The Henry Ford Trade School, which opened in 1916, was planned to give needy boys an opportunity to help support themselves and to learn a trade that would be useful in adult life, according to an article in the Detroit News.
“Ford believed that the American worker had lost the use of his hands and his trade school would teach the boys to use their hands as well as their heads, just as Henry Ford had taught himself to do,” the article said. “Ford, an ardent supporter of education, opened 54 other educational facilities throughout the United States, Canada and Europe.”
In 1947 the Henry Ford Trade School revised its curriculum and was able to grant high school diplomas. As a result its training became more concentrated on teenage boys from age 14 to 18. The Henry Ford Trade School closed in 1952. The Henry Ford Trade School merged with the Dearborn Junior College. This College was formerly the Fordson Junior College until 1946 when the Dearborn city schools merged. It was an outgrowth of Fordson High School and occupied a building on Michigan Avenue and Lois Street that also served as an elementary school.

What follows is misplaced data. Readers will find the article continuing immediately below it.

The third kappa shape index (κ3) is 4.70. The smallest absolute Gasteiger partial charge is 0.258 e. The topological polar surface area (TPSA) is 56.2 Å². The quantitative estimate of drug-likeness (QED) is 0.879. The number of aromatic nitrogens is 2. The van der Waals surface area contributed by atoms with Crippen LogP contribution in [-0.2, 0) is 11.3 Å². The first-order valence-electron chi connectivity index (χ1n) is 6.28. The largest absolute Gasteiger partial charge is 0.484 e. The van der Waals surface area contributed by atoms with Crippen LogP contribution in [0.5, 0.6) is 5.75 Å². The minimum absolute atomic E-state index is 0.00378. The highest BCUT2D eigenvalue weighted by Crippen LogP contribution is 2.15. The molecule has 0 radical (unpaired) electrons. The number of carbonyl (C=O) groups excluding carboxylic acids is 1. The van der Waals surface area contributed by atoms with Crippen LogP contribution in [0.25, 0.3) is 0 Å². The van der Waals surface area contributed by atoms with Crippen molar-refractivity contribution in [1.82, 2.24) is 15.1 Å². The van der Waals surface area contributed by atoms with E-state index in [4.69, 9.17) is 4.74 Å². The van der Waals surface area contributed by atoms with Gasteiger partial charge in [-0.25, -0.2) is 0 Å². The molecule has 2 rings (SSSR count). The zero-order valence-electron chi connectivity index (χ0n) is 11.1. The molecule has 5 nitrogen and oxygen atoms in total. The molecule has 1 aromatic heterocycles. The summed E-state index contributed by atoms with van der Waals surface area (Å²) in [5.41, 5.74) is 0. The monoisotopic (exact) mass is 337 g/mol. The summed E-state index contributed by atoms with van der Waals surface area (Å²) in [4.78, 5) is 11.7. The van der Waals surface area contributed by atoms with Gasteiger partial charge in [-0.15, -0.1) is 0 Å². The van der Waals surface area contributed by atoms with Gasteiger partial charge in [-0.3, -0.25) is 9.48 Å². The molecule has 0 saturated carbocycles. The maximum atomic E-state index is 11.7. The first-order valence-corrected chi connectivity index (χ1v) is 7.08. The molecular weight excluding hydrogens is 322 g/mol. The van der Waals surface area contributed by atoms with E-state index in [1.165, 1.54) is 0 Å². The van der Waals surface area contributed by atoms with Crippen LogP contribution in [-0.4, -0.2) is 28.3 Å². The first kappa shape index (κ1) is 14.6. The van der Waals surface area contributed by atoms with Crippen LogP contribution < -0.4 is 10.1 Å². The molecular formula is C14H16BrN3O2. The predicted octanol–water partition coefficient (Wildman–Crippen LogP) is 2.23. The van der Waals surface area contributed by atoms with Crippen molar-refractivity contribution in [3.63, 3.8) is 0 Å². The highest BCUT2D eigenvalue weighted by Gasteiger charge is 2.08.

The school graduated more than 8,000 tradesmen before it closed in 1952.
- This article lists recent updates on hftsaa.org.
- Detroit automakers and higher education: The Henry Ford Trade School and General Motors Institute
Interesting article in Hemmings Classic Car Blog
- Historic Newsletters
Old HFTSAA Newsletters from the Archives
- Remembering HFTS Video
Special Video about the Henry Ford Trade School (Available for purchase from Ideal Video Transfer LLC)
- Henry Ford Trade School - 75th Anniversary
Video of the 75th anniversary celebration on October 25, 1991
1926 – 2015
Fremont was born in Detroit on September 17, 1921. After graduating from the 8th grade at Cerveny School in Detroit Fremont entered the Trade School.
He graduated, June 1939, “T” Section. Hired by the Ford Motor Company in 1940, he retired in 1980 as Die Room Supervisor.
He fought in WWII with the 20th Armored Division in the ETO.